subscribe: Posts | Comments      Facebook      Email Steve

My visit to Gallo


I had the great pleasure of visiting and touring E&J Gallo’s campus in Modesto. Somehow, in all these years, I’d never been, although I’d always wanted to go. So I finally made it. They don’t allow photos in a lot of areas, but here are some I took.

This is the main administration building, built in the 1950s. It’s where the executives have their offices. About 3,500 people are employed on the 360-acre Gallo campus (another 1,500 worldwide).

Visitors to the campus are likely to see peacocks wandering around. This fellow was on the veranda of the administration building.

The underground cellar is of vast scope. Although they permitted me to take photos, for some reason they all came out too dark. The cellar contains 624 four thousand gallon oak tanks, handmade in Italy from Croatian wood. That’s a lot of wine.

Gallo is serious about recycling their bottles. This is a wall of them, wrapped in a weatherproof cover of some kind.

Here’s the warehouse. Railroad trains run right into the building, then lead out to the local rail lines. If you look closely you can see graffiti on the train. The warehouse is 45 acres in size, about 42 football fields. Its holding capacity is 8 million cases, which move through it every 42 days!

The bottling manufacturing plant was one place where I wasn’t allowed to photograph. The first thing you see–and feel–is the assembly line where the bottles, red hot at a temperature of thousands of degrees, are formed. It’s a beautiful sight. Gallo’s is the biggest glass bottling site in America, producing 2 million bottles a day, 24/7. Every bottle is x-rayed for minute cracks. If one is found, the bottle is unceremoniously knocked by a robot arm off the line into disposal chutes. It can be startling to hear the random Whump! of a discarded bottle hitting the bin.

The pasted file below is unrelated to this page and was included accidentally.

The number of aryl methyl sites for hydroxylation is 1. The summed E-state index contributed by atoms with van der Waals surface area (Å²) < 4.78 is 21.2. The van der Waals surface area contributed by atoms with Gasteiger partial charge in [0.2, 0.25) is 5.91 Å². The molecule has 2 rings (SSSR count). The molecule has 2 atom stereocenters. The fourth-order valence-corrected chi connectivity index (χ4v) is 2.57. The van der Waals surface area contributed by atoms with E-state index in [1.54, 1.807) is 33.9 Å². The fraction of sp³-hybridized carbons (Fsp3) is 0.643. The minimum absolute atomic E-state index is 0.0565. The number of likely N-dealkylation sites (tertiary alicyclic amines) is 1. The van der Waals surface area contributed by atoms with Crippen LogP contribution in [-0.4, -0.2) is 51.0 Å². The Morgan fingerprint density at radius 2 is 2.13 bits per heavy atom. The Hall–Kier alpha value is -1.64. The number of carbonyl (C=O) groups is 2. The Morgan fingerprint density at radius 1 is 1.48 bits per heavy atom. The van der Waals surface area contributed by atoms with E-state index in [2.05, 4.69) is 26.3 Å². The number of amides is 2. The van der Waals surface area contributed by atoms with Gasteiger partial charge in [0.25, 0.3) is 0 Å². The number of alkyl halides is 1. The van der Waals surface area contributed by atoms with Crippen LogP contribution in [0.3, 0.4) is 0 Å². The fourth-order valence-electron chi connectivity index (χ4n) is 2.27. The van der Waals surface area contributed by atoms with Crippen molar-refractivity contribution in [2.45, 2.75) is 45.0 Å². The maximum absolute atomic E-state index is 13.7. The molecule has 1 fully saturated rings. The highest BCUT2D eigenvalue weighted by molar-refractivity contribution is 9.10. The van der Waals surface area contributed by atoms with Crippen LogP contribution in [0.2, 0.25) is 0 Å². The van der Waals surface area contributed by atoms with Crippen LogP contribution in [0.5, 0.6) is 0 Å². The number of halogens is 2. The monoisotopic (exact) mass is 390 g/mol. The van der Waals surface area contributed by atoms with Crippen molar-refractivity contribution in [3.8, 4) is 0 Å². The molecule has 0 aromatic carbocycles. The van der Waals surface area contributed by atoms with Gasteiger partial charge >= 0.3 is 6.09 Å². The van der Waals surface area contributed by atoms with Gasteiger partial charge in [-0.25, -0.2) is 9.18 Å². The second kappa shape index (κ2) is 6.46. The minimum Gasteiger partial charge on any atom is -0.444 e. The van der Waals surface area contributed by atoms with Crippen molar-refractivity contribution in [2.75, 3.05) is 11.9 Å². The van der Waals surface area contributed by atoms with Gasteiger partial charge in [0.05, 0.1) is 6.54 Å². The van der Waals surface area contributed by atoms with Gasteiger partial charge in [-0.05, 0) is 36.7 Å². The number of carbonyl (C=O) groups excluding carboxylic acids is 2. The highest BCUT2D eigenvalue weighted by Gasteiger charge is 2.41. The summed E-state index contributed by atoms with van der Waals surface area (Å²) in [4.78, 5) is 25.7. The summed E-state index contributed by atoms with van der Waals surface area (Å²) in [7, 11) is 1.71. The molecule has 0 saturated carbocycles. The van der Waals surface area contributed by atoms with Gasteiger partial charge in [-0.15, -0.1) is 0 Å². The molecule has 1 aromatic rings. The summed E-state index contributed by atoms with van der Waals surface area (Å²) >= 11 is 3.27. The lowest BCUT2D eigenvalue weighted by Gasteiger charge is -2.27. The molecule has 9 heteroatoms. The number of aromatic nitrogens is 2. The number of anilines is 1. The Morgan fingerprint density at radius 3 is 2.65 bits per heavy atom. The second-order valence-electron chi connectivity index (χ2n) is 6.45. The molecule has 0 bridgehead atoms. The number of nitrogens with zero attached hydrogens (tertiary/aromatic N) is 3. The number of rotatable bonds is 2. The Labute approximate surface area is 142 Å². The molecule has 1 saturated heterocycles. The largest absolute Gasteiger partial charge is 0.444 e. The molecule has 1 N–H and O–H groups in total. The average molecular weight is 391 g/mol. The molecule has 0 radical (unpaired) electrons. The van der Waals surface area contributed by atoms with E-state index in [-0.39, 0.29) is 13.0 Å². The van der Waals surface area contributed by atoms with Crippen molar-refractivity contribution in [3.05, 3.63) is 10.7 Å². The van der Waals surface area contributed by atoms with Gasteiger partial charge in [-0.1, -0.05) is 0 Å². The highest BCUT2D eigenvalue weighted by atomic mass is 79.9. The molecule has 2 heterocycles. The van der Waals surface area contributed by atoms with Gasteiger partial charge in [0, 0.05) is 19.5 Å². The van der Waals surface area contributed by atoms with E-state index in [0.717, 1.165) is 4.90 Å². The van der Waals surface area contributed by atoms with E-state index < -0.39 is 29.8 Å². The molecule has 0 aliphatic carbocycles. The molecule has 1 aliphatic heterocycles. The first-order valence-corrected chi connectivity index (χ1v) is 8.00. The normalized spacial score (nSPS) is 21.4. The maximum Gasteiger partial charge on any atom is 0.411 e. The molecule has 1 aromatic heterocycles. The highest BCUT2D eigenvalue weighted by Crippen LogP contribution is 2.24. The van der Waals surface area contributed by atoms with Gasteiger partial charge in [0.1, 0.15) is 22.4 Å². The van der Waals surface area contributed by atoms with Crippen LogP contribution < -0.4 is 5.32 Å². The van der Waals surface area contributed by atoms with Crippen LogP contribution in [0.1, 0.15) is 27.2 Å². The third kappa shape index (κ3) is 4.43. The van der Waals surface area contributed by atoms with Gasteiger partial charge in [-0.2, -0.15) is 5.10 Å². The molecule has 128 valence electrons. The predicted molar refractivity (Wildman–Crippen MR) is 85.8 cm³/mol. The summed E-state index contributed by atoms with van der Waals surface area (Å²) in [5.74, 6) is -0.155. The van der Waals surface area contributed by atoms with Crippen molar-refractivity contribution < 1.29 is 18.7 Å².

Below is one of dozens, maybe hundreds of 60,000 gallon stainless steel outdoor holding tanks coated in fiberglass. I liked the pattern of the spiral stairwell against the tank.

Finally, this is Joseph E. Gallo, E&J’s CEO since 2001. A very nice man, thoughtful and polite to a fault.

This was truly a memorable visit. I came away more impressed than ever, not just by Gallo’s scope, but by their intelligence, innovativeness and attention to detail.

  1. Like the photos, thanks Steve.

  2. Hi Kathy, it was a fun and informative visit. Thanks.

  3. Did you get his autograph?.. just teasing, sounds like a great visit…

  4. Russ Winton says:

    It’s too bad you didn’t view their crushing facility (huge) south of Modesto near Livingston. An amazing family owned winery.

  5. doug wilder says:

    The Gallo tank farm is the only feature of Modesto visible from the International Space Station…

  6. Steve,will you say more on the visit?
    Doug, what else is in Modesto? From the ground or space?

  7. doug wilder says:

    Kathy, Everyone knows that Modesto is the ‘Gateway to Turlock’!

  8. Kathy, I was stuck by the poverty and sad appearance of Modesto, at least the part I saw. There seemed to be a lot of druggy street people.

  9. doug wilder says:

    Steve, The thing I find surprising is with all that acreage of flat roofs there is not one single photo-voltaic panel visible on Google maps. Their energy consumption must be enormous!

  10. I did the Mechanical design (HVAC) for Gallo’s Modesto warehouse building back in the 80’s. When I first reviewed the plans I thought I had my drafting scale wrong. The building is enormous! Then I saw the rail car entrance…
    And now 30 years later I buy Gallo glass for our wines!

Leave a Reply


Recent Comments

Recent Posts